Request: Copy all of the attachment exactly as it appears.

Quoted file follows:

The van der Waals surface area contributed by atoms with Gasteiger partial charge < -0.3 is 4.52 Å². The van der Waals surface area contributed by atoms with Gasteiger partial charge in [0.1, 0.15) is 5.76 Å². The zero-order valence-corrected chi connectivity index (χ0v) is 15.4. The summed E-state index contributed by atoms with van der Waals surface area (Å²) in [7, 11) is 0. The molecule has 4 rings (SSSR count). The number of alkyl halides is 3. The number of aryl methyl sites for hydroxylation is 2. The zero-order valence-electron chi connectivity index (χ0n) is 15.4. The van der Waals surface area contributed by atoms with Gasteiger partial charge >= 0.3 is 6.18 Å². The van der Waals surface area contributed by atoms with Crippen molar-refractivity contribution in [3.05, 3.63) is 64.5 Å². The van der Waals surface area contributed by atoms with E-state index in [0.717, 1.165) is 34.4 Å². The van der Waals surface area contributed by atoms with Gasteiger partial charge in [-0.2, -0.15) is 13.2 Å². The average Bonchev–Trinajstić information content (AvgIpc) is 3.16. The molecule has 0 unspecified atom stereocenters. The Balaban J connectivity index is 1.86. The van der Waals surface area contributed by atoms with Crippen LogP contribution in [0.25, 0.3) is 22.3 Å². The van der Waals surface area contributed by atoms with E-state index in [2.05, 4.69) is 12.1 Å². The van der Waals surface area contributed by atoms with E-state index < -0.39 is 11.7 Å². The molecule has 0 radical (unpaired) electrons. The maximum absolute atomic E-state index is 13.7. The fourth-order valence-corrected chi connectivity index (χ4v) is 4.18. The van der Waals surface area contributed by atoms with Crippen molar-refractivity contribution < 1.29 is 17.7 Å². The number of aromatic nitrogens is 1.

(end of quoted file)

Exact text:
The van der Waals surface area contributed by atoms with Gasteiger partial charge < -0.3 is 4.52 Å². The van der Waals surface area contributed by atoms with Gasteiger partial charge in [0.1, 0.15) is 5.76 Å². The zero-order valence-corrected chi connectivity index (χ0v) is 15.4. The summed E-state index contributed by atoms with van der Waals surface area (Å²) in [7, 11) is 0. The molecule has 4 rings (SSSR count). The number of alkyl halides is 3. The number of aryl methyl sites for hydroxylation is 2. The zero-order valence-electron chi connectivity index (χ0n) is 15.4. The van der Waals surface area contributed by atoms with Gasteiger partial charge >= 0.3 is 6.18 Å². The van der Waals surface area contributed by atoms with Crippen molar-refractivity contribution in [3.05, 3.63) is 64.5 Å². The van der Waals surface area contributed by atoms with E-state index in [0.717, 1.165) is 34.4 Å². The van der Waals surface area contributed by atoms with Gasteiger partial charge in [-0.2, -0.15) is 13.2 Å². The average Bonchev–Trinajstić information content (AvgIpc) is 3.16. The molecule has 0 unspecified atom stereocenters. The Balaban J connectivity index is 1.86. The van der Waals surface area contributed by atoms with Crippen LogP contribution in [0.25, 0.3) is 22.3 Å². The van der Waals surface area contributed by atoms with E-state index in [2.05, 4.69) is 12.1 Å². The van der Waals surface area contributed by atoms with E-state index < -0.39 is 11.7 Å². The molecule has 0 radical (unpaired) electrons. The maximum absolute atomic E-state index is 13.7. The fourth-order valence-corrected chi connectivity index (χ4v) is 4.18. The van der Waals surface area contributed by atoms with Crippen molar-refractivity contribution < 1.29 is 17.7 Å². The number of aromatic nitrogens is 1.